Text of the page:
Eight Keys to Eden by Mark Clifton

Pan, 1965, 171 p.

Eight Keys to Eden cover

On an Earth seemingly one political entity, long after a global conflict rendered the old powers otiose, decision making and problem solving has been delegated to a small group of highly trained thinkers called Extrapolators, E for short, whose jurisdiction is unquestioned save by elements of the planet’s police force. The plot kicks off when all communication with the colony known as Eden, suspiciously admirably suited to human life, is broken off. A junior (therefore not fully qualified) E named Calvin Gray is given the task of finding out exactly what has happened, a decision police chief Gunderson sees as an opportunity to bring the Es under police control.

Dogged by police interference and pursuit Gray travels to Eden where all evidence of human settlement has disappeared, the landscape being as it had before the colonists arrived. Any humans their devices can image are naked. On landing the party is approached by three naked humans and then the landing ship plus the rescue expedition members’ clothes also disappear. The communication breakdown was occasioned by every human artefact being removed by such mysterious means. Moreover any attempt by humans to manipulate the environment is now subverted. They cannot rub sticks together to make fire. They do not even leave footprints in the sand. The humans can survive as there is no problem eating and drinking provided no artificial means are employed in so doing. Plants, berries, raw fish are all fine. In addition in this new dispensation, people cannot concentrate on one thing for very long. The pursuing police ship nevertheless is able to image the scenes on Eden. The pictures of naked humans are seized on by Gunderson as evidence of immorality and the lever which will allow him to bring the Es to heel.

This is one of the areas where the novel shows its age. Gender roles and attitudes are firmly those of the late 1950s, their universality and infinite application unquestioned. Despite near enough instantaneous interstellar travel – the journey from Earth to Eden does take time but it is in the order of hours, not years – and the communication between Earth and the ships round Eden is depicted as having no delay, photographs require chemical processing and development, not to mention physical storage space.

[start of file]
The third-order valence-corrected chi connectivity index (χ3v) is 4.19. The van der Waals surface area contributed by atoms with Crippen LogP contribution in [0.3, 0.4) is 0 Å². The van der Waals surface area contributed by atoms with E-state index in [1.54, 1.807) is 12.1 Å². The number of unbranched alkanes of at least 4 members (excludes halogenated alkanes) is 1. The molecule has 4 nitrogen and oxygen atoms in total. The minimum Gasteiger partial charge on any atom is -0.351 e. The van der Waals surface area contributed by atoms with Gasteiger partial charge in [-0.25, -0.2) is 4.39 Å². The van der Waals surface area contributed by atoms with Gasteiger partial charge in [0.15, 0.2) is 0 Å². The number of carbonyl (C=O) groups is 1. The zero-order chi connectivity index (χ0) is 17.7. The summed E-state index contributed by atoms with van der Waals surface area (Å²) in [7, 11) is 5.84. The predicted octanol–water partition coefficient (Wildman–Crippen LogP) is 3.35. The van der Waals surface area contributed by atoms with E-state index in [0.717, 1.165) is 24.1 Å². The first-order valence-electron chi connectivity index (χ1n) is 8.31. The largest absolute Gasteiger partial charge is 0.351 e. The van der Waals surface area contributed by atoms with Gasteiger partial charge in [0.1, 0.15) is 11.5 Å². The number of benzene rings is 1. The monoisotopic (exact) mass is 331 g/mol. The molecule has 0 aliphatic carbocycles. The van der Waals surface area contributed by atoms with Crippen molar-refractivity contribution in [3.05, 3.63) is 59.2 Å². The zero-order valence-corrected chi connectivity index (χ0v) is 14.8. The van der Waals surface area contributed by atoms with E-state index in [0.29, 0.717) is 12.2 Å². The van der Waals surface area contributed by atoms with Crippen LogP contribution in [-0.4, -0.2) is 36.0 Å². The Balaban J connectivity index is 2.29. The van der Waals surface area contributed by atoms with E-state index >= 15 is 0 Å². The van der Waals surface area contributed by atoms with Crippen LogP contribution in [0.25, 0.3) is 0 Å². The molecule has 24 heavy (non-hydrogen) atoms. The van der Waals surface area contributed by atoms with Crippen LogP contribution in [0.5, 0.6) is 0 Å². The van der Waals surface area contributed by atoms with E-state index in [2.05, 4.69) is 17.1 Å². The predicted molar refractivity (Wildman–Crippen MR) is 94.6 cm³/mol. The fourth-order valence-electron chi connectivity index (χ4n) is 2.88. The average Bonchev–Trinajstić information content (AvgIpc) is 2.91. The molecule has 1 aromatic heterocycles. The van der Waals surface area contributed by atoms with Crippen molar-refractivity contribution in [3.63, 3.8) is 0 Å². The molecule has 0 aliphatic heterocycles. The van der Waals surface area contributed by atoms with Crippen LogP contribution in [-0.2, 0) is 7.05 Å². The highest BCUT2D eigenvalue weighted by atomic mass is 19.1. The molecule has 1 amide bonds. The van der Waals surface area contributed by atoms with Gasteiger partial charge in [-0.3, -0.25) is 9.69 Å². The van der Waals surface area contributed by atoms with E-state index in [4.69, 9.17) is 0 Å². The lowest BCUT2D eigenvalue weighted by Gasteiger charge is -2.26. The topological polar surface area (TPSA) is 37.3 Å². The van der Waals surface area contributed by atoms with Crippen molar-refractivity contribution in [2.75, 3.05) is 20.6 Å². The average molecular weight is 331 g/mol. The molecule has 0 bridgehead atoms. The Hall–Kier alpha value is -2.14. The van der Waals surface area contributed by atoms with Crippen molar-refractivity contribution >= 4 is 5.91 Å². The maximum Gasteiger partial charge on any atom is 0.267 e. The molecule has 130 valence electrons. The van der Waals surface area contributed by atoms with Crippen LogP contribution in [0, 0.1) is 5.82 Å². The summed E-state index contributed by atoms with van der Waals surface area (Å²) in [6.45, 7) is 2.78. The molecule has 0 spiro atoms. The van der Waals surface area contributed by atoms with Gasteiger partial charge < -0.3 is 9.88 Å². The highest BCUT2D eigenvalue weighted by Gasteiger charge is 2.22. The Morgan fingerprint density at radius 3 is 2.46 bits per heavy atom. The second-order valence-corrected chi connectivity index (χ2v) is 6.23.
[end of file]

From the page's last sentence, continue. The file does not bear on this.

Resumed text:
Attempts at further landings to make arrests are prevented by an invisible barrier. However, E Gray proves up to his task, it seems Eden was a kind of lure to bring such an individual to the planet. Under the influence of the powers that control Eden he discovers that far from reality being a matter of equality in mathematical terms as in e = mc2 (here rendered as E = MC2) it is more fundamentally due to proportionality rather than equality. Merely finding the right way to think about it enables Gray to begin to manipulate matter.

It is the story that drives this. The characters are barely two-dimensional, their motivations simple, their interactions perfunctory. Almost as an aside Clifton implies that self-centredness is the basis of human attitude and behaviour – which is a dubious assertion at best. However, the sentiment, “any police officer will swear to any lie to back up another police officer because he might need the favour returned tomorrow,” is probably applicable anywhere, anytime.

Pedant’s corner:- hiccough (hiccup, any comparison to a cough is misplaced,) meteorolgist (metereologist, used correctly later,) chisms (context implies schisms,) “had men ever been able to settle their differences, had man been able to get along peacefully with himself, he might have developed no civilization at all” (it’s a mistaken notion in the first place since civilisation – note the “s” in British English – is entirely due to cooperation between humans; but context demands “never” for that ‘ever”,) “collar and hames rubs on their necks” (harness rubs?) “a flock of shore birds were busy” (a flock was busy,) laying (lying – used correctly a couple of times later,) “the way a herd of animals take shelter” (takes shelter,) “right were to look” (where,) “the top administrative brass were assembled” (the top brass was assembled.) “The both of them listened” (Both of them listened; or, the pair of them listened,) “he told himself that all wasn’t lost” (that not all was lost,) “but all was not lost” (but not all was lost,) innured (inured.)

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